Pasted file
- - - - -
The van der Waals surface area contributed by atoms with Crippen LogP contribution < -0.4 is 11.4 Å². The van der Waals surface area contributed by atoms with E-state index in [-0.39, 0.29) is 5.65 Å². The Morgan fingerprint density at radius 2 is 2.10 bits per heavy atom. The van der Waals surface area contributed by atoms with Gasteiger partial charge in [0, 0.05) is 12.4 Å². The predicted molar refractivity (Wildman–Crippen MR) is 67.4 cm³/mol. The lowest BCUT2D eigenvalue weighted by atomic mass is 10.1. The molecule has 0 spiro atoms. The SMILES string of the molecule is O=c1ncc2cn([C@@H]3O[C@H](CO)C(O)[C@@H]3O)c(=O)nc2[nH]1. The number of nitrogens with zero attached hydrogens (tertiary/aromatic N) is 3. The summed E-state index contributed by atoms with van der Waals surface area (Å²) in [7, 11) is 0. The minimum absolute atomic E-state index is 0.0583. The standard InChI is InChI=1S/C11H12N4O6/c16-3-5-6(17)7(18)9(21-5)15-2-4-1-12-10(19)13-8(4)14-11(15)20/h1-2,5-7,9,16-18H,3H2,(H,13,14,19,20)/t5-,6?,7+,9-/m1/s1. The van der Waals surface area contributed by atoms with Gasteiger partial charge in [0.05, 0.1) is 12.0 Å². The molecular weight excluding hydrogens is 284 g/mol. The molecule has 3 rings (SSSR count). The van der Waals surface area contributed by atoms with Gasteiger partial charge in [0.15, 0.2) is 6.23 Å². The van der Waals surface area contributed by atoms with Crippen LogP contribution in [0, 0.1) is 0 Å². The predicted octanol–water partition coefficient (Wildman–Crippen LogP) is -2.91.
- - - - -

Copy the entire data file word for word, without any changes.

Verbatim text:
The van der Waals surface area contributed by atoms with Crippen LogP contribution < -0.4 is 11.4 Å². The van der Waals surface area contributed by atoms with E-state index in [-0.39, 0.29) is 5.65 Å². The Morgan fingerprint density at radius 2 is 2.10 bits per heavy atom. The van der Waals surface area contributed by atoms with Gasteiger partial charge in [0, 0.05) is 12.4 Å². The predicted molar refractivity (Wildman–Crippen MR) is 67.4 cm³/mol. The lowest BCUT2D eigenvalue weighted by atomic mass is 10.1. The molecule has 0 spiro atoms. The SMILES string of the molecule is O=c1ncc2cn([C@@H]3O[C@H](CO)C(O)[C@@H]3O)c(=O)nc2[nH]1. The number of nitrogens with zero attached hydrogens (tertiary/aromatic N) is 3. The summed E-state index contributed by atoms with van der Waals surface area (Å²) in [7, 11) is 0. The minimum absolute atomic E-state index is 0.0583. The standard InChI is InChI=1S/C11H12N4O6/c16-3-5-6(17)7(18)9(21-5)15-2-4-1-12-10(19)13-8(4)14-11(15)20/h1-2,5-7,9,16-18H,3H2,(H,13,14,19,20)/t5-,6?,7+,9-/m1/s1. The van der Waals surface area contributed by atoms with Gasteiger partial charge in [0.05, 0.1) is 12.0 Å². The molecular weight excluding hydrogens is 284 g/mol. The molecule has 3 rings (SSSR count). The van der Waals surface area contributed by atoms with Gasteiger partial charge in [0.15, 0.2) is 6.23 Å². The van der Waals surface area contributed by atoms with Crippen LogP contribution in [0, 0.1) is 0 Å². The predicted octanol–water partition coefficient (Wildman–Crippen LogP) is -2.91.